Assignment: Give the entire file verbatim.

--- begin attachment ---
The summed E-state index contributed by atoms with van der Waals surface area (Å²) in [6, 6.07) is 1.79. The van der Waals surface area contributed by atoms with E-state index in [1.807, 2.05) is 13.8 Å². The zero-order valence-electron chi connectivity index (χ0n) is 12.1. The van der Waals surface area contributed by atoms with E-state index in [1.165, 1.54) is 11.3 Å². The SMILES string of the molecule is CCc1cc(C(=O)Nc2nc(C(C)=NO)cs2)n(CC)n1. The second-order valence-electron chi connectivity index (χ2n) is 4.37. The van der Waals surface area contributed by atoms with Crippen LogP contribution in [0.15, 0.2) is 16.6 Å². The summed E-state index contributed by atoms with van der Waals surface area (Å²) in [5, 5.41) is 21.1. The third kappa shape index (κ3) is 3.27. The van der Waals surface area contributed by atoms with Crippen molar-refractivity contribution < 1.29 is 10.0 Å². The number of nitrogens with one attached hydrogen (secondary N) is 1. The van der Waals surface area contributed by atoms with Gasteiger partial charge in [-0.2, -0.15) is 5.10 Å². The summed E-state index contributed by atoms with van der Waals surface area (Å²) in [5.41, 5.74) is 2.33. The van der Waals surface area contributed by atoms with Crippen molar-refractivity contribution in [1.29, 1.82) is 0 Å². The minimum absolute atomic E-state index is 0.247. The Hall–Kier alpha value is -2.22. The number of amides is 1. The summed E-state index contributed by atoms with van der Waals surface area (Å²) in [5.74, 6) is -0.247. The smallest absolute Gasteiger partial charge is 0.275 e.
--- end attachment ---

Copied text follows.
The summed E-state index contributed by atoms with van der Waals surface area (Å²) in [6, 6.07) is 1.79. The van der Waals surface area contributed by atoms with E-state index in [1.807, 2.05) is 13.8 Å². The zero-order valence-electron chi connectivity index (χ0n) is 12.1. The van der Waals surface area contributed by atoms with E-state index in [1.165, 1.54) is 11.3 Å². The SMILES string of the molecule is CCc1cc(C(=O)Nc2nc(C(C)=NO)cs2)n(CC)n1. The second-order valence-electron chi connectivity index (χ2n) is 4.37. The van der Waals surface area contributed by atoms with Crippen LogP contribution in [0.15, 0.2) is 16.6 Å². The summed E-state index contributed by atoms with van der Waals surface area (Å²) in [5, 5.41) is 21.1. The third kappa shape index (κ3) is 3.27. The van der Waals surface area contributed by atoms with Crippen molar-refractivity contribution < 1.29 is 10.0 Å². The number of nitrogens with one attached hydrogen (secondary N) is 1. The van der Waals surface area contributed by atoms with Gasteiger partial charge in [-0.2, -0.15) is 5.10 Å². The summed E-state index contributed by atoms with van der Waals surface area (Å²) in [5.41, 5.74) is 2.33. The van der Waals surface area contributed by atoms with Crippen molar-refractivity contribution in [1.29, 1.82) is 0 Å². The minimum absolute atomic E-state index is 0.247. The Hall–Kier alpha value is -2.22. The number of amides is 1. The summed E-state index contributed by atoms with van der Waals surface area (Å²) in [5.74, 6) is -0.247. The smallest absolute Gasteiger partial charge is 0.275 e.